Sunday, April 07, 2019

Gossip: the sins that crucified Christ

Sunday, April 7, 2019
    “Do you want me to release to you the king of the Jews?” asked Pilate, knowing it was out of envy that the chief priests had handed Jesus over to him. But the chief priests stirred up the crowd to have Pilate release Barabbas instead.
    “What shall I do, then, with the one you call the king of the Jews?” Pilate asked them.
     “Crucify him!” they shouted.
    —Mark 15:9-13 (NIV)
    Who was it that set up the Cross? Not fiends incarnate, but plain flesh and blood like us; quite ordinary men, decent and kindly souls enough, some of whom, no doubt, went to their homes that day from Calvary and took their children on their knees and loved them very genuinely. Only, they were a bit old fashioned in the make-up of their minds, had grown stiff and inelastic in their thinking, inhospitable to new notions—surely a very minor sin at worst; and some feared for their vested interests; and one, poor Pilate, had lost his temper with these impossible Jews in days gone by, and had received a curt warning from Rome that there must be no further bloodshed in Jerusalem, and here was a new trouble at the very worst of times in the whole year, with fanatics in tens of thousands come up for the Feast; and one wanted to save the world by quick-running machinery, and so put Christ into a situation where He could no longer dilly-dally but must do something vivid, dramatic, revolutionary. And the people? No need for us to bother being there at the decision between Jesus and Barabbas. He had the lined streets cheering for Him yesterday. And we have relatives to see, and messages from neighbours to deliver to their kindred. He’ll be all right; we needn’t worry to be there. Such simple and plebian sins—minds grown a trifle out of date, a little selfishness, some temper and its consequences, a bit of worldly wisdom, and an indifference that did nothing at all—these brought about the shame of mankind, and the tragedy of history, and the blot upon our annals that will not rub out. And they are all of them within your heart, and mine.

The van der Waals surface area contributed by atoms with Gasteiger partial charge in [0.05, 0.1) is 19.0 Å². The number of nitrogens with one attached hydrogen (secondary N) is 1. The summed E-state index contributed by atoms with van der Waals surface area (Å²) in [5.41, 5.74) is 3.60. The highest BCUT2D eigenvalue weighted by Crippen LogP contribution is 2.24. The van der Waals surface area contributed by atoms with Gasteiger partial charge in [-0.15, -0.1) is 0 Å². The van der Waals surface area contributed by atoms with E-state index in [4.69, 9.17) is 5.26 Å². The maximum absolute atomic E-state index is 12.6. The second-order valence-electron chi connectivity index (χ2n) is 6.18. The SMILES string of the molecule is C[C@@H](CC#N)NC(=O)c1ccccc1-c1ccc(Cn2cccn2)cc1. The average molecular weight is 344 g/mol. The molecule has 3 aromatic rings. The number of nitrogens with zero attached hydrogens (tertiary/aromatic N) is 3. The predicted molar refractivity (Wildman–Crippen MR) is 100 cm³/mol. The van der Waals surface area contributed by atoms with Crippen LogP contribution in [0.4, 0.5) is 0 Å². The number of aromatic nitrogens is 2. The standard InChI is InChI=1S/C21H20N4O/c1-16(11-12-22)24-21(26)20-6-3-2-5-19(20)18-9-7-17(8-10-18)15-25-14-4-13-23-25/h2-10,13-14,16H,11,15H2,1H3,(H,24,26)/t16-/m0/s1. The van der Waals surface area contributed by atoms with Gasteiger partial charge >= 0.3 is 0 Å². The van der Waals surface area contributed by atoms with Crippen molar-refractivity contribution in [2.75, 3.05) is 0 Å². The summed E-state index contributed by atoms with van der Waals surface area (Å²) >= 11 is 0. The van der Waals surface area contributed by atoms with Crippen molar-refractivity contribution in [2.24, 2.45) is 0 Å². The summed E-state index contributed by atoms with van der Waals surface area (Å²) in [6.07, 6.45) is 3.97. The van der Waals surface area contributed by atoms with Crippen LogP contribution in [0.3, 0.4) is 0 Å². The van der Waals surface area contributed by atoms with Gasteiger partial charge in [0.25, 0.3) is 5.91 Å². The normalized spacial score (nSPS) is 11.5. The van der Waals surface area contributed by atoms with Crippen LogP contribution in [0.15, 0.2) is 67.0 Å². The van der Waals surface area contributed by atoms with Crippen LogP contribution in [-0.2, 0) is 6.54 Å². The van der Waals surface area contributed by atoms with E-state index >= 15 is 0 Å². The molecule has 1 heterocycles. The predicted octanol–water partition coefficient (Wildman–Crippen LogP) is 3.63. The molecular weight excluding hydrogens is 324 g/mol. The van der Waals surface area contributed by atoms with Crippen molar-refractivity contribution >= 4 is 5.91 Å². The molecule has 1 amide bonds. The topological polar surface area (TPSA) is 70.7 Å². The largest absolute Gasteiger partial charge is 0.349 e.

... A. J. Gossip (1873-1954), Experience Worketh Hope, Edinburgh: T. & T. Clark, 1945, p. 176 (see the book)
    See also Mark 15:9-13; Matt. 27:19-24; John 19:4-16; Acts 2:36-37; 1 Cor. 2:7-8
Quiet time reflection:
    Lord, forgive those offenses in me.
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